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Take all of the guns. All of them. - Page 89

post #1321 of 1722
Quote:
Originally Posted by ethanm View Post


You are fighting the hypothetical and that is a bullshit answer.

This is rather rich coming from you.
post #1322 of 1722
When I was young crackhead, I would routinely break into people's homes, and got guns pulled on me a couple of times. I ran like a motherfucker when I was confronted, but was never shot at. Not sure about a 13, or 14 year old being blasted for looking to steal some jewelry. Some people do change their bad habits.
post #1323 of 1722
Thread Starter 
Quote:
Originally Posted by Piobaire View Post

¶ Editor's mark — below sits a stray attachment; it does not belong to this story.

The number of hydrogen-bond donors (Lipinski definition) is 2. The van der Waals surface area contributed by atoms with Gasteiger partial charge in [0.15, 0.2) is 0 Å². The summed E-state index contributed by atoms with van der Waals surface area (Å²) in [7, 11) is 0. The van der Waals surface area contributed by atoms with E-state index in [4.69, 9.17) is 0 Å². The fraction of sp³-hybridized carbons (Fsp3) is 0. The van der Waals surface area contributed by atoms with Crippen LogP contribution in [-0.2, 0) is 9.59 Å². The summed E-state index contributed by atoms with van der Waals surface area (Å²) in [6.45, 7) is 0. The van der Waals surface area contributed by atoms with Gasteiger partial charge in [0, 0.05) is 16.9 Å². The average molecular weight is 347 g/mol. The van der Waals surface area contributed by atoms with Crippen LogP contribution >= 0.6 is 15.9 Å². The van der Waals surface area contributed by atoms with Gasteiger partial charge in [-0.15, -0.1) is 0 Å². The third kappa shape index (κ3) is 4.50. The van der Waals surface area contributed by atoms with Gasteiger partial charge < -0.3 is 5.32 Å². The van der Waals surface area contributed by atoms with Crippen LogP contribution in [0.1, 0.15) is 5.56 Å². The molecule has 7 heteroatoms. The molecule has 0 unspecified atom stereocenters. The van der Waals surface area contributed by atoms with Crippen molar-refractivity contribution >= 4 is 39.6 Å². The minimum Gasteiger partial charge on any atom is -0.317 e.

This is rather rich coming from you.


Whatever, brotato. 

 

I also want to point out to Kai that good parenting sometimes isn't enough to keep a kid from doing stupid shit. I know plenty of privileged middle class white kids with good parents and normal siblings who ended up dead, in jail, or in rehab. 

post #1324 of 1722
Quote:
Originally Posted by Hombre Secreto View Post

When I was young crackhead, I would routinely break into people's homes, and got guns pulled on me a couple of times. I ran like a motherfucker when I was confronted, but was never shot at. Not sure about a 13, or 14 year old being blasted for looking to steal some jewelry. Some people do change their bad habits.


"bad habits"?

 

serial burglary is a "habit". oh, ok! 

 

not gonna get into how people should defend themselves, but i really don't get the apologists here who have essentially taken up the argument the victim is responsible for the criminals actions.